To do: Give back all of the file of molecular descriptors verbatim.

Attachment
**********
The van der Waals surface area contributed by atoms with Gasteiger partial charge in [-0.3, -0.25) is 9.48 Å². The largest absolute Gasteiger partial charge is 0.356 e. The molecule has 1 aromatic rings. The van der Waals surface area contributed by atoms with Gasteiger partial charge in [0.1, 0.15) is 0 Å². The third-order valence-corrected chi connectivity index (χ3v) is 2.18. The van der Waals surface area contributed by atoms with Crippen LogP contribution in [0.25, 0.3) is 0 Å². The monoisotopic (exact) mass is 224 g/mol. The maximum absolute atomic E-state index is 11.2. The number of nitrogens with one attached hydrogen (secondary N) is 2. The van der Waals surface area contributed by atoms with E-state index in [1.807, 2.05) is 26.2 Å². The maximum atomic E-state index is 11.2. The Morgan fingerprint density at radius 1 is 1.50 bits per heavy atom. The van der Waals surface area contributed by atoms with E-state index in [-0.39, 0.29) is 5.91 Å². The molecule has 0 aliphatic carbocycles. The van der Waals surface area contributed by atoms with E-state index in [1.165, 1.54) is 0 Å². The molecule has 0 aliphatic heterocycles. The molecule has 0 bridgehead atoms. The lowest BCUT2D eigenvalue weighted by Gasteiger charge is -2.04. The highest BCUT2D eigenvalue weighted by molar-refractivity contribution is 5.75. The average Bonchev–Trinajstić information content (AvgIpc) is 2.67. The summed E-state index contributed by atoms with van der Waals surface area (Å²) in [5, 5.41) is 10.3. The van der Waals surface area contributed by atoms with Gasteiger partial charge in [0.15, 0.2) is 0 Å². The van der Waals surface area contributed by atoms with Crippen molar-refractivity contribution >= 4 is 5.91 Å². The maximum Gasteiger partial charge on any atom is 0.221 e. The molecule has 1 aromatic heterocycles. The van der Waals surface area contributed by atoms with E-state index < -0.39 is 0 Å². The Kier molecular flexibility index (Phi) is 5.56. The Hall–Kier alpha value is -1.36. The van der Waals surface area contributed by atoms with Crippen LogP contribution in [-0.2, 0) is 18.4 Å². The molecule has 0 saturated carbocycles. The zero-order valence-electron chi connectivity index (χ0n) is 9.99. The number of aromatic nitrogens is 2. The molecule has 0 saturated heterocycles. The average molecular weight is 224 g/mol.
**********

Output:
The van der Waals surface area contributed by atoms with Gasteiger partial charge in [-0.3, -0.25) is 9.48 Å². The largest absolute Gasteiger partial charge is 0.356 e. The molecule has 1 aromatic rings. The van der Waals surface area contributed by atoms with Gasteiger partial charge in [0.1, 0.15) is 0 Å². The third-order valence-corrected chi connectivity index (χ3v) is 2.18. The van der Waals surface area contributed by atoms with Crippen LogP contribution in [0.25, 0.3) is 0 Å². The monoisotopic (exact) mass is 224 g/mol. The maximum absolute atomic E-state index is 11.2. The number of nitrogens with one attached hydrogen (secondary N) is 2. The van der Waals surface area contributed by atoms with E-state index in [1.807, 2.05) is 26.2 Å². The maximum atomic E-state index is 11.2. The Morgan fingerprint density at radius 1 is 1.50 bits per heavy atom. The van der Waals surface area contributed by atoms with E-state index in [-0.39, 0.29) is 5.91 Å². The molecule has 0 aliphatic carbocycles. The van der Waals surface area contributed by atoms with E-state index in [1.165, 1.54) is 0 Å². The molecule has 0 aliphatic heterocycles. The molecule has 0 bridgehead atoms. The lowest BCUT2D eigenvalue weighted by Gasteiger charge is -2.04. The highest BCUT2D eigenvalue weighted by molar-refractivity contribution is 5.75. The average Bonchev–Trinajstić information content (AvgIpc) is 2.67. The summed E-state index contributed by atoms with van der Waals surface area (Å²) in [5, 5.41) is 10.3. The van der Waals surface area contributed by atoms with Gasteiger partial charge in [0.15, 0.2) is 0 Å². The van der Waals surface area contributed by atoms with Crippen molar-refractivity contribution >= 4 is 5.91 Å². The maximum Gasteiger partial charge on any atom is 0.221 e. The molecule has 1 aromatic heterocycles. The van der Waals surface area contributed by atoms with E-state index < -0.39 is 0 Å². The Kier molecular flexibility index (Phi) is 5.56. The Hall–Kier alpha value is -1.36. The van der Waals surface area contributed by atoms with Crippen LogP contribution in [-0.2, 0) is 18.4 Å². The molecule has 0 saturated carbocycles. The zero-order valence-electron chi connectivity index (χ0n) is 9.99. The number of aromatic nitrogens is 2. The molecule has 0 saturated heterocycles. The average molecular weight is 224 g/mol.